When will the impacts of climate change become “news” again?

Published on July 24th, 2012 | by

It’s hard to avoid the news of climate change these days. There are epic heat waves. There are power outages. There are droughts. Huge floods in Minnesota and Wisconsin. Record number of storms in the Gulf of Mexico this year. Crazy wildfires in Colorado and Utah.

But yet…where is this all in the national debate? Aside from great websites like PlanetSave,  the news in general is covering these events as if they are  completely unique, totally unrelated, and 100% unrelated to any larger picture. Politicians, of course, will not even venture to discuss the term climate change anymore…it’s become that toxic politically.

I think it’s fairly straightforward that a price on carbon would drive innovation, just like creating policies like privatizing the highway system that level the playing field for local manufacturers would create jobs and reduce pollution. But it’s just not that simple. Unfortunately policies like this take time, and we’re in an election year. Anything that happens will have to have an immediate impact, such as shortsighted programs like the Keystone XL pipeline.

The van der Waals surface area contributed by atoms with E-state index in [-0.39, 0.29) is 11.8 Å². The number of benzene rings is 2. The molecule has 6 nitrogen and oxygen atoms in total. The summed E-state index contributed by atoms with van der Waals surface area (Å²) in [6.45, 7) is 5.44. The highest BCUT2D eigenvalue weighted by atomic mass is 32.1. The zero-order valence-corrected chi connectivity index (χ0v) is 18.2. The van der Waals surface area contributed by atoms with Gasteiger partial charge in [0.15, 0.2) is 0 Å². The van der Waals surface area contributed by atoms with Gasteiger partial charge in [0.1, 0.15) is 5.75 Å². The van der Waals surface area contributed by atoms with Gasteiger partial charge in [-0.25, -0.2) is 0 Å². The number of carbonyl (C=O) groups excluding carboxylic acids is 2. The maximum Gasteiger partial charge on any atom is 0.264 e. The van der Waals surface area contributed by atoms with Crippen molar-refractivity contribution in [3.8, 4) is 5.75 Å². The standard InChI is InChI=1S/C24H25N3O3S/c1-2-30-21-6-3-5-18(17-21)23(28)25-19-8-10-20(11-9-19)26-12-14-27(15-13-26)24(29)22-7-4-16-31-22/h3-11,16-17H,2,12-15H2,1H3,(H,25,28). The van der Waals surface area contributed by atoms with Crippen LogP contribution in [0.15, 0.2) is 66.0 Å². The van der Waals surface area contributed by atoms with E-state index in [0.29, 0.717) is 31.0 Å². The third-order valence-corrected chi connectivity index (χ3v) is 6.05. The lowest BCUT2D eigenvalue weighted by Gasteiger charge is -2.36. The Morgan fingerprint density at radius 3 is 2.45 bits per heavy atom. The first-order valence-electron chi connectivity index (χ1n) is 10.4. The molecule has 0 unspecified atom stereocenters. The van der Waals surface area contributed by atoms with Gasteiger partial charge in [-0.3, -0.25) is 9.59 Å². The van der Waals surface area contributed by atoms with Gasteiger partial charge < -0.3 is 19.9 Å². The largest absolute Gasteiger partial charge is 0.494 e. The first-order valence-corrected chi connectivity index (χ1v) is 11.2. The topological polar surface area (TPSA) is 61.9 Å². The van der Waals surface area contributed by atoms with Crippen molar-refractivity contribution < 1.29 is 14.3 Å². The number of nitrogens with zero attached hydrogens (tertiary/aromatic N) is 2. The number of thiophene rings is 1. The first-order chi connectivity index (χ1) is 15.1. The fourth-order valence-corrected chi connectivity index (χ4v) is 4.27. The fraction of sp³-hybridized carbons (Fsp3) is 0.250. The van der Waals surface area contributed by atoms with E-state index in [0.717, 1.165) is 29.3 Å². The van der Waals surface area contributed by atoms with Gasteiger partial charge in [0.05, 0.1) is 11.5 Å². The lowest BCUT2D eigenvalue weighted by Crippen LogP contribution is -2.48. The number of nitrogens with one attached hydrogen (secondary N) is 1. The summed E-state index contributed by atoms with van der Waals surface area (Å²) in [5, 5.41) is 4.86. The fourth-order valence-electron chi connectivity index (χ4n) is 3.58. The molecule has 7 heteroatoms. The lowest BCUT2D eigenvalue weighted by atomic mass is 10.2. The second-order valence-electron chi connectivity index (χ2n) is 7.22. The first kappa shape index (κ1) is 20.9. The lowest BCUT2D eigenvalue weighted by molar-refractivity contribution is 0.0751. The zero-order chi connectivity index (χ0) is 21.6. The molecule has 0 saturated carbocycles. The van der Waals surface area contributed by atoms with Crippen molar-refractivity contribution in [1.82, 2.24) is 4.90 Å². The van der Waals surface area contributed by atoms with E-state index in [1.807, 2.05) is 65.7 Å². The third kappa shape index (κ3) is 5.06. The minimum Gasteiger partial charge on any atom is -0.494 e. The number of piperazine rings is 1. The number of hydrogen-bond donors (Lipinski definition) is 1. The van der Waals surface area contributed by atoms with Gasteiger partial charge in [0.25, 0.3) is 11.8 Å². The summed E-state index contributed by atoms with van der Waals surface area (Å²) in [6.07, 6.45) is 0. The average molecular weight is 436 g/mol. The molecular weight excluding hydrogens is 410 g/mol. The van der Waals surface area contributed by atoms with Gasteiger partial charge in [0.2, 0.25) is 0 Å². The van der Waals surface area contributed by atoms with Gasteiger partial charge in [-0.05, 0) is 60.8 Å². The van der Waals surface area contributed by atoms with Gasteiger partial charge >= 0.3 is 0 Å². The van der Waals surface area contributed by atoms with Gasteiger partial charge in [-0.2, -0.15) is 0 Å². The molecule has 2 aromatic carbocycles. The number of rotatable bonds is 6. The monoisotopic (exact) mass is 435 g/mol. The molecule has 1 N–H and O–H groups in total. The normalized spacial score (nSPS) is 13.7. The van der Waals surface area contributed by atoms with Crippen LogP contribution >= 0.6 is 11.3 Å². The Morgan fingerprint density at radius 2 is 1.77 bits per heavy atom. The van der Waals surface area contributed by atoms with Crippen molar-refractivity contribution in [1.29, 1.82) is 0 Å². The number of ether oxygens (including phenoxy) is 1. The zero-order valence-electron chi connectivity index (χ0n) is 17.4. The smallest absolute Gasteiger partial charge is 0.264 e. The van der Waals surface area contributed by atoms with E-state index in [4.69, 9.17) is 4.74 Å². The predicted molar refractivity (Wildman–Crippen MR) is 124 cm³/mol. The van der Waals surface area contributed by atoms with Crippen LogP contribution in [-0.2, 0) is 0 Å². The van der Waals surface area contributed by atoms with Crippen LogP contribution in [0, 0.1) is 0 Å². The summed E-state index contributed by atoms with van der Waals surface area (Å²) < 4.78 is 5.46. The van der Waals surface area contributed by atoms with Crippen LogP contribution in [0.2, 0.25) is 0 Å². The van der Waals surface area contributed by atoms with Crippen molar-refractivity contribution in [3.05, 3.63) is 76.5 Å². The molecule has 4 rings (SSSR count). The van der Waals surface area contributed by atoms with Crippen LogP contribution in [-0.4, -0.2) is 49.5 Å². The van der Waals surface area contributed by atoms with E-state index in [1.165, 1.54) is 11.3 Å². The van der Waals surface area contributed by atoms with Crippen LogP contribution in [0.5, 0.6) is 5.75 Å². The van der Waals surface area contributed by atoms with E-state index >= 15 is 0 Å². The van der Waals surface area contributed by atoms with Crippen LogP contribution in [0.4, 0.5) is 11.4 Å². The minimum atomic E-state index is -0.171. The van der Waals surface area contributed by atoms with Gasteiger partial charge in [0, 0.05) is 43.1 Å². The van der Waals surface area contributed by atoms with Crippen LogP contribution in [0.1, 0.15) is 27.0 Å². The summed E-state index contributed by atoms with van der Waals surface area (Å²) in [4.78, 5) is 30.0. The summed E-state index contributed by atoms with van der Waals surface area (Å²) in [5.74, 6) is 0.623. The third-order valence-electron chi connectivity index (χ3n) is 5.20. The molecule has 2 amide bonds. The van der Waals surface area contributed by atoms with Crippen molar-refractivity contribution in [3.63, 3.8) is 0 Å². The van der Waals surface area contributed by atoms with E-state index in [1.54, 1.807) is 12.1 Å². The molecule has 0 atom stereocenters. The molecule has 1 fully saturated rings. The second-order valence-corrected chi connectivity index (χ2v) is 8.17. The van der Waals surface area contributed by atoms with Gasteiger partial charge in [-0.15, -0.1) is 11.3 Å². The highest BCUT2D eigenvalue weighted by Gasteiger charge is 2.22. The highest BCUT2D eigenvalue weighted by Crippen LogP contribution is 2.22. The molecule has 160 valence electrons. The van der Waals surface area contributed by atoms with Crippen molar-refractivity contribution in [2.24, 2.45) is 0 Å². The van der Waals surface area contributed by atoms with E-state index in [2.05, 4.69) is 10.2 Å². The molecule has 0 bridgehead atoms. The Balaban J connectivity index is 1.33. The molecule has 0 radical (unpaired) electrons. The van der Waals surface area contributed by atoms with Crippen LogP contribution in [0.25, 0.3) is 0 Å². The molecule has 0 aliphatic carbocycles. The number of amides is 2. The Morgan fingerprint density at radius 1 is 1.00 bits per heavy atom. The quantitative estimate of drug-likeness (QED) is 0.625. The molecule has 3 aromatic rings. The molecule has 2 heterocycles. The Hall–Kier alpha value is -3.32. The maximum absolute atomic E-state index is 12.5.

It doesn’t change the bottom line, though, and that is that the media is covering climate change, but not naming it as such. Here’s a recent post by the ultra-progressive (kidding) Salt Lake Tribune (a newspaper that is owned by the Mormon Church) about drought disaster areas:

Brings new meaning to red states, no? At least in this case, it’s the red states that are being hardest hit by the climate change they most fervently deny exists. That’s certainly not always the case…environmental justice has a long history of the polluters polluting, and the people paying the price with their health and local economies who often have nothing to do with the pollution itself.

So what do you think? How do we get climate change to be a message that is holistic, not scary, proactive, and solutions oriented? In other words, how do we get the media to pick it back up and start educating the masses?

 

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About the Author

Scott Cooney (twitter: scottcooney) is an adjunct professor of Sustainability in the MBA program at the University of Hawai'i, green business startup coach, author of Build a Green Small Business: Profitable Ways to Become an Ecopreneur (McGraw-Hill), and developer of the sustainability board game GBO Hawai'i. Scott has started, grown and sold two mission-driven businesses, failed miserably at a third, and is currently in his fourth. Scott's current company has three divisions: a sustainability blog network that includes the world's biggest clean energy website and reached over 5 million readers in December 2013 alone; Pono Home, a turnkey and franchiseable green home consulting service that won entrance into the clean tech incubator known as Energy Excelerator; and Cost of Solar, a solar lead generation service to connect interested homeowners and solar contractors. In his spare time, Scott surfs, plays ultimate frisbee and enjoys a good, long bike ride.